In this case, though, Texas is instead claiming that its voters have been harmed by the supposedly illegitimate pro-Biden outcome in the four other states.

Which Texas voters were harmed by this? Why, those who voted for Txxxx, of course, or at least didn’t vote for Biden. . . .

[The Pennsylvania] brief notes, what Texas is really demanding is this:

Far from trying to vindicate its own sovereign or quasi-sovereign interests, Texas is ultimately seeking redress for the political preferences of those of its citizens who voted for President Txxxx.

It adds:

Let us be clear. Texas invites this Court to overthrow the votes of the American people and choose the next President of the United States. That Faustian invitation must be firmly rejected.

. . . Stephen Vladeck, a law professor at the University of Texas at Austin, emails me this:

Texas is basically asking the Supreme Court to overturn the election for no other reason than because it has suspicions no one has been able to prove about mischief in other states. It’s not just a borderline frivolous legal suit; it’s an invitation to the Justices to simply substitute the preferences of a minority of voters for those of the clear majority.

We spend a great deal of time debating whether Republican elected officials endorsing this effort genuinely support its goals or instead are trying to realize other instrumental purposes, such as energizing the base or keeping Txxxx happy so he will endorse GOP candidates.

But even if those are also operative motivations, . . . would these elected Republicans be fine with this effort actually succeeding? There is just no evident reason to give them the benefit of the doubt . . . 

Ridiculous, But Still Seditious

The attorneys general of Texas and 17 other states run by Republicans are asking the Supreme Court to change the winner of the presidential election in four states Joe Biden won: Georgia, Michigan, Pennsylvania and Wisconsin. If the Supreme Court agreed, the Democratic electors in those four states wouldn’t get to vote for Biden. Instead, the Republican-led legislatures in George, Michigan, Pennsylvania and Wisconsin would appoint electors who would then presumably vote for Biden’s opponent. Since those four states have 62 electoral votes between them, the Orange Menace would receive 294 electoral votes, enough for him to stay in office another four years. Voila!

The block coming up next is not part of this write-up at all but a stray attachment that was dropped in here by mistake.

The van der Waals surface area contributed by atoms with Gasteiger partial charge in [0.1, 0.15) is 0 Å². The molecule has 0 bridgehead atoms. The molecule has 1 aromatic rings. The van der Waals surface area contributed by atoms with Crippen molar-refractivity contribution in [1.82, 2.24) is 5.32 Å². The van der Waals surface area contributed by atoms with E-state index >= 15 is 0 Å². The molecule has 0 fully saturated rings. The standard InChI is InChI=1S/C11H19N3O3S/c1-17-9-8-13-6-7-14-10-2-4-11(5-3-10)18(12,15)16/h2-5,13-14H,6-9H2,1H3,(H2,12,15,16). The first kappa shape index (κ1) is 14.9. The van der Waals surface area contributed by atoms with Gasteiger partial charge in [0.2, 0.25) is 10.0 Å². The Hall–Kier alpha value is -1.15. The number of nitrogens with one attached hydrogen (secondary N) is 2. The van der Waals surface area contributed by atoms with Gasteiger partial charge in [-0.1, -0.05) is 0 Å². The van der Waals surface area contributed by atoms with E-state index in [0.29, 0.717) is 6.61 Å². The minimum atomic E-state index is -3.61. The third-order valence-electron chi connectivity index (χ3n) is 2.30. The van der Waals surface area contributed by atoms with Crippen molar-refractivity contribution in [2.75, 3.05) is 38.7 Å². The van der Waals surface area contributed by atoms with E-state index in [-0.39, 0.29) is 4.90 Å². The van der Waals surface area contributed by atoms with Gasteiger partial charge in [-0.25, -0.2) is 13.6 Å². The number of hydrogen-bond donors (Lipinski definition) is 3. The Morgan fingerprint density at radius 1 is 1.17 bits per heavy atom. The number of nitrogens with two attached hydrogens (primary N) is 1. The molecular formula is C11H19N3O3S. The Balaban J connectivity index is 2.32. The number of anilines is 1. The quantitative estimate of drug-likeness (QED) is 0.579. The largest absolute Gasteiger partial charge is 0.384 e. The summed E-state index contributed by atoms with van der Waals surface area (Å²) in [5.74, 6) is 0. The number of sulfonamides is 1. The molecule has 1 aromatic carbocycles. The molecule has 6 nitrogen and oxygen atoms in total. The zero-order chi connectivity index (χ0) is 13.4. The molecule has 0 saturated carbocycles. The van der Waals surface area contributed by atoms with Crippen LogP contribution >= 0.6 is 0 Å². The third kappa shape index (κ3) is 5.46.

The president and his cult have already lost more than 50 lawsuits before both Democratic and Republican judges aimed at changing the results of the election. But, according to the president, this latest lawsuit is “the big one”. It’s always been his hope that the Supreme Court, now overflowing with Republicans (three chosen by him), would come to his rescue if the election didn’t go his way.

In lawyer-speak, there is “no factual or legal basis” for the Supreme Court to intervene in the election. Giving Texas what it’s asking for would amount to a judicial coup d’état. Pennsylvania’s response to the lawsuit says “the Court should not abide this seditious abuse of the judicial process, and should send a clear and unmistakable signal that such abuse must never be replicated”. It’s not a close call.

In fact, it’s unlikely that the attorneys general of Texas and the other states think they can win. The president may be an ignoramus who lives in a world of his own imagination (he is), so he might think there’s hope. No doubt millions of his supporters believe the Supreme Court will step in and save their hero. But the attorneys general all made it through law school. They’re simply using the Supreme Court to publicly demonstrate they’ll do anything, no matter how preposterous, to back this president and Keep America Great Again.

As an indication of the seriousness of the Texas lawsuit, look at the statistical “evidence” the lawsuit presents (pages 6 and 7 here). They got one of the president’s supporters, who is roughly 80 years old and claims to have a Ph.D.in economics, to state that there was less than a 1 in 1 quadrillion chance (that’s less than 1 in 1,000,000,000,000,000) that Biden won even one of the four states, given (1) how far ahead Txxxx was at 3 a.m. on the night of the election and (2) how much better Biden did than Hillary Clinton four years ago. These calculations were based on two absurd assumptions:

(1) Votes counted before 3 a.m. on the night of the election and those counted after 3 a.m. (including on subsequent days) were from identical samples of voters. But, as expected, Democrats tended to vote by mail, which meant their ballots were counted more slowly; and, of course, some jurisdictions count votes and report results more slowly than others. The assumption that “votes are evenly and randomly distributed among geographic regions, demographics, and voting method, so that any two large groups of voters should generate similar results [has been] described as “ludicrous” and “statistical incompetence” by several academics. Kenneth Mayer, professor of political science at the University of Wisconsin, said “This is going to be used in undergraduate statistics classes as a canonical example of how not to do statistics” [Wikipedia].